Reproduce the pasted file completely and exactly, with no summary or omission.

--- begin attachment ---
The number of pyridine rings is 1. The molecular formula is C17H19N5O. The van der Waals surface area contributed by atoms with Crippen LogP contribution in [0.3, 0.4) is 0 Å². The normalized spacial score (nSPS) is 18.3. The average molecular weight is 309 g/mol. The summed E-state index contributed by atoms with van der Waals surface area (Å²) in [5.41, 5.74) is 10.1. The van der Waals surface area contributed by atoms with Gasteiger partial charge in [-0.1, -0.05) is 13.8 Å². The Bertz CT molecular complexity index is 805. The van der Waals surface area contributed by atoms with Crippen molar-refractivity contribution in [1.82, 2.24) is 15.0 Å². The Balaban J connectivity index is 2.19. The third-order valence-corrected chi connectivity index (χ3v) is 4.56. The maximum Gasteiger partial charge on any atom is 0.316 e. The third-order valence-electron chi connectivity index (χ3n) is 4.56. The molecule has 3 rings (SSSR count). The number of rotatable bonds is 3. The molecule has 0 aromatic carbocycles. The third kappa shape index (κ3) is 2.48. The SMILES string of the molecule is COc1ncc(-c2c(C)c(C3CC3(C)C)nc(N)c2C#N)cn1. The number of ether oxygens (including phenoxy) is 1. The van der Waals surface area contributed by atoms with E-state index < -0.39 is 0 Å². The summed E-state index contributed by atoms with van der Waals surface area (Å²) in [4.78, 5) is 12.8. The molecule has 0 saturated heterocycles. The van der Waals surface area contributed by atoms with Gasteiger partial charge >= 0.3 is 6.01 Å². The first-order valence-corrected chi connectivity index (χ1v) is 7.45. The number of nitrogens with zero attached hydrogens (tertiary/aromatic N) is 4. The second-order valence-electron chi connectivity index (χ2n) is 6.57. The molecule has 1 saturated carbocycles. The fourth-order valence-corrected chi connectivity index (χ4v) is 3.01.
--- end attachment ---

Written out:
The number of pyridine rings is 1. The molecular formula is C17H19N5O. The van der Waals surface area contributed by atoms with Crippen LogP contribution in [0.3, 0.4) is 0 Å². The normalized spacial score (nSPS) is 18.3. The average molecular weight is 309 g/mol. The summed E-state index contributed by atoms with van der Waals surface area (Å²) in [5.41, 5.74) is 10.1. The van der Waals surface area contributed by atoms with Gasteiger partial charge in [-0.1, -0.05) is 13.8 Å². The Bertz CT molecular complexity index is 805. The van der Waals surface area contributed by atoms with Crippen molar-refractivity contribution in [1.82, 2.24) is 15.0 Å². The Balaban J connectivity index is 2.19. The third-order valence-corrected chi connectivity index (χ3v) is 4.56. The maximum Gasteiger partial charge on any atom is 0.316 e. The third-order valence-electron chi connectivity index (χ3n) is 4.56. The molecule has 3 rings (SSSR count). The number of rotatable bonds is 3. The molecule has 0 aromatic carbocycles. The third kappa shape index (κ3) is 2.48. The SMILES string of the molecule is COc1ncc(-c2c(C)c(C3CC3(C)C)nc(N)c2C#N)cn1. The number of ether oxygens (including phenoxy) is 1. The van der Waals surface area contributed by atoms with E-state index < -0.39 is 0 Å². The summed E-state index contributed by atoms with van der Waals surface area (Å²) in [4.78, 5) is 12.8. The molecule has 0 saturated heterocycles. The van der Waals surface area contributed by atoms with Gasteiger partial charge >= 0.3 is 6.01 Å². The first-order valence-corrected chi connectivity index (χ1v) is 7.45. The number of nitrogens with zero attached hydrogens (tertiary/aromatic N) is 4. The second-order valence-electron chi connectivity index (χ2n) is 6.57. The molecule has 1 saturated carbocycles. The fourth-order valence-corrected chi connectivity index (χ4v) is 3.01.